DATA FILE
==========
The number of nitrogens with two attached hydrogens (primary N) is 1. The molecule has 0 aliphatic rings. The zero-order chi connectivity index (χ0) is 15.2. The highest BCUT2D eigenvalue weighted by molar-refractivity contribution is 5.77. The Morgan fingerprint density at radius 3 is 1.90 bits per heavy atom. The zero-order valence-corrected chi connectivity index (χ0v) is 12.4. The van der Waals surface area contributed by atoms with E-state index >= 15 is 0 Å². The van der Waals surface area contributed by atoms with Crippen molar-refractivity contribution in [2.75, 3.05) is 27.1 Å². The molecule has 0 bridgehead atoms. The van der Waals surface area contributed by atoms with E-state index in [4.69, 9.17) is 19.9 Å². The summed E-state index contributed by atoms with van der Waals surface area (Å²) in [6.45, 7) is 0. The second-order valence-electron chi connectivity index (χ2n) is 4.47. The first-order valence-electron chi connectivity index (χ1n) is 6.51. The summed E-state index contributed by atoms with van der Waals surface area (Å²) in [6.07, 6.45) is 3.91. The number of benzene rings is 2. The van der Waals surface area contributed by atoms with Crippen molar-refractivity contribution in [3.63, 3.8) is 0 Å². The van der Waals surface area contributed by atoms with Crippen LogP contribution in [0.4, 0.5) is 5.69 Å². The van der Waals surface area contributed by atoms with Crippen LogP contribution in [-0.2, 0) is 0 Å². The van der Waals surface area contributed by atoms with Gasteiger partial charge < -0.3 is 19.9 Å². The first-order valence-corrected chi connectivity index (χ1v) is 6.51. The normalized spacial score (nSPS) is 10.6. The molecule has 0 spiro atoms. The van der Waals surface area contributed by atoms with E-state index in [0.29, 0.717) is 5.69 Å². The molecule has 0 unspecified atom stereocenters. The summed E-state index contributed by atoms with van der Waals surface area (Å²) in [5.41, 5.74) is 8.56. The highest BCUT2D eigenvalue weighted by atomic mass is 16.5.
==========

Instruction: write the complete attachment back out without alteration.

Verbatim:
The number of nitrogens with two attached hydrogens (primary N) is 1. The molecule has 0 aliphatic rings. The zero-order chi connectivity index (χ0) is 15.2. The highest BCUT2D eigenvalue weighted by molar-refractivity contribution is 5.77. The Morgan fingerprint density at radius 3 is 1.90 bits per heavy atom. The zero-order valence-corrected chi connectivity index (χ0v) is 12.4. The van der Waals surface area contributed by atoms with E-state index >= 15 is 0 Å². The van der Waals surface area contributed by atoms with Crippen molar-refractivity contribution in [2.75, 3.05) is 27.1 Å². The molecule has 0 bridgehead atoms. The van der Waals surface area contributed by atoms with E-state index in [4.69, 9.17) is 19.9 Å². The summed E-state index contributed by atoms with van der Waals surface area (Å²) in [6.45, 7) is 0. The second-order valence-electron chi connectivity index (χ2n) is 4.47. The first-order valence-electron chi connectivity index (χ1n) is 6.51. The summed E-state index contributed by atoms with van der Waals surface area (Å²) in [6.07, 6.45) is 3.91. The number of benzene rings is 2. The van der Waals surface area contributed by atoms with Crippen molar-refractivity contribution in [3.63, 3.8) is 0 Å². The van der Waals surface area contributed by atoms with Crippen LogP contribution in [0.4, 0.5) is 5.69 Å². The van der Waals surface area contributed by atoms with Crippen LogP contribution in [-0.2, 0) is 0 Å². The van der Waals surface area contributed by atoms with Gasteiger partial charge < -0.3 is 19.9 Å². The first-order valence-corrected chi connectivity index (χ1v) is 6.51. The normalized spacial score (nSPS) is 10.6. The molecule has 0 spiro atoms. The van der Waals surface area contributed by atoms with E-state index in [0.29, 0.717) is 5.69 Å². The molecule has 0 unspecified atom stereocenters. The summed E-state index contributed by atoms with van der Waals surface area (Å²) in [5.41, 5.74) is 8.56. The highest BCUT2D eigenvalue weighted by atomic mass is 16.5.